As the saying goes, all good things must come to an end.  Two weeks ago, the Kate McCarthy persona disappeared as Kelly Stevens took over afternoon drive on The River.  Of course, Jordan Graye remains on B98.5 in middays.  Jordan wrote on her Facebook page, "Jordan and Kate will never lose each other.  Kate is my BFF although she does get on my nerves a little.  I betcha Kate turns up somewhere."

So I want to take this opportunity to thank Cox for its generosity in going above and beyond to make sure we radio fans were entertained.  At this point, I think it's fair to ask, "Cox, what's next?"

Deborah Reece Leaves The River
One of my favorite personalities, Deborah Reece, has given up her midday slot at 97-1 The River but is still very much a part of the Cox Radio family.  Deborah is doing production work for the Clark Howard Show, including writing and voicing twice-hourly promo leads into traffic reports.  She also will do fill-ins on all 3 Cox/Atlanta FM music stations.  Additionally, Deborah does freelance voice work.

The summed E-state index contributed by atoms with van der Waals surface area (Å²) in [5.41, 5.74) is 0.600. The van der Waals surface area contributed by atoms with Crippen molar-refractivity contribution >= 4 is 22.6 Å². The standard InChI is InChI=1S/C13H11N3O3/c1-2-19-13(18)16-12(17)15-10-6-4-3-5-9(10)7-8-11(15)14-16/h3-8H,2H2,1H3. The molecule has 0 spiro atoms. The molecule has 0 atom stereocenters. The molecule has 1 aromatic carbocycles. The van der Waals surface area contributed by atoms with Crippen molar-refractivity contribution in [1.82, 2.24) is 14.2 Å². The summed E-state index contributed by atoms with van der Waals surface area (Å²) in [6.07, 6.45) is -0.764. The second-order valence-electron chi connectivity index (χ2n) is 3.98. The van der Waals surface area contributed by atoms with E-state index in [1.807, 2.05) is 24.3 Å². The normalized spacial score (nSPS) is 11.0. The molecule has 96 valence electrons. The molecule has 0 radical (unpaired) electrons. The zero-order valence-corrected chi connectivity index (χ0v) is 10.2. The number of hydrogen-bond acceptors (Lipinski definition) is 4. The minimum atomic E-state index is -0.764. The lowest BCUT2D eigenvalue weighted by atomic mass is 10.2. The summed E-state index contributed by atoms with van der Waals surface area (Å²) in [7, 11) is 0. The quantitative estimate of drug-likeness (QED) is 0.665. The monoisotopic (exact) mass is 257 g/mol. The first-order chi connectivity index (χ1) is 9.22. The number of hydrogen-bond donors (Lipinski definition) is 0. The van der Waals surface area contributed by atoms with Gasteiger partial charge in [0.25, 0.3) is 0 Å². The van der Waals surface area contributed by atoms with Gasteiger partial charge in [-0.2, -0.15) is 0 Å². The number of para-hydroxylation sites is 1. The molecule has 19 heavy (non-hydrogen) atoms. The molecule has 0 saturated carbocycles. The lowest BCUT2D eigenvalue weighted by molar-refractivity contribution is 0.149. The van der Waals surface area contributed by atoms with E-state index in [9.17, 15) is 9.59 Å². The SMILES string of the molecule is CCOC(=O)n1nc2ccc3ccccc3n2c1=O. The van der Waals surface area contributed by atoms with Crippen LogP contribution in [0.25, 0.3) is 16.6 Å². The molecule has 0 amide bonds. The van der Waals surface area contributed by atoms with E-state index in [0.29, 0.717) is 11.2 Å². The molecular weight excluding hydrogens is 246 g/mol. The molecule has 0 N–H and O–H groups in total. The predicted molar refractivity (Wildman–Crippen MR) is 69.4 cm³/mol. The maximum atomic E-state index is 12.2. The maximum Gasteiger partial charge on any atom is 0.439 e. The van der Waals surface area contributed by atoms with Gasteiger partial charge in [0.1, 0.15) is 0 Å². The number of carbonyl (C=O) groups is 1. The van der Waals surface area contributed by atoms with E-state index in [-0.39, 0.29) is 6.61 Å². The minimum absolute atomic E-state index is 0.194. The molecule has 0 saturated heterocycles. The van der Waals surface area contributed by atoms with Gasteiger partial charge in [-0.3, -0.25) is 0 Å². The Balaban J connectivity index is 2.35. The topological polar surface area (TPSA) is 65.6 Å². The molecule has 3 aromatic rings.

New Post for Dan Bowen
Dan Bowen, who guided Star 94 to ratings heights for 10 years starting in 1998, has joined AirPlay Direct as VP of Radio Strategies.  AirPlay Direct is a digital delivery system developed for artists, radio programmers and music industry professionals.  Bowen was last at the CMA, where he was VP of Strategic Marketing and Communications.

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Link to Rodney Ho's AJC Radio & TV Blog:

Monday, January 17, 2011

Talk Radio Plays Musical Chairs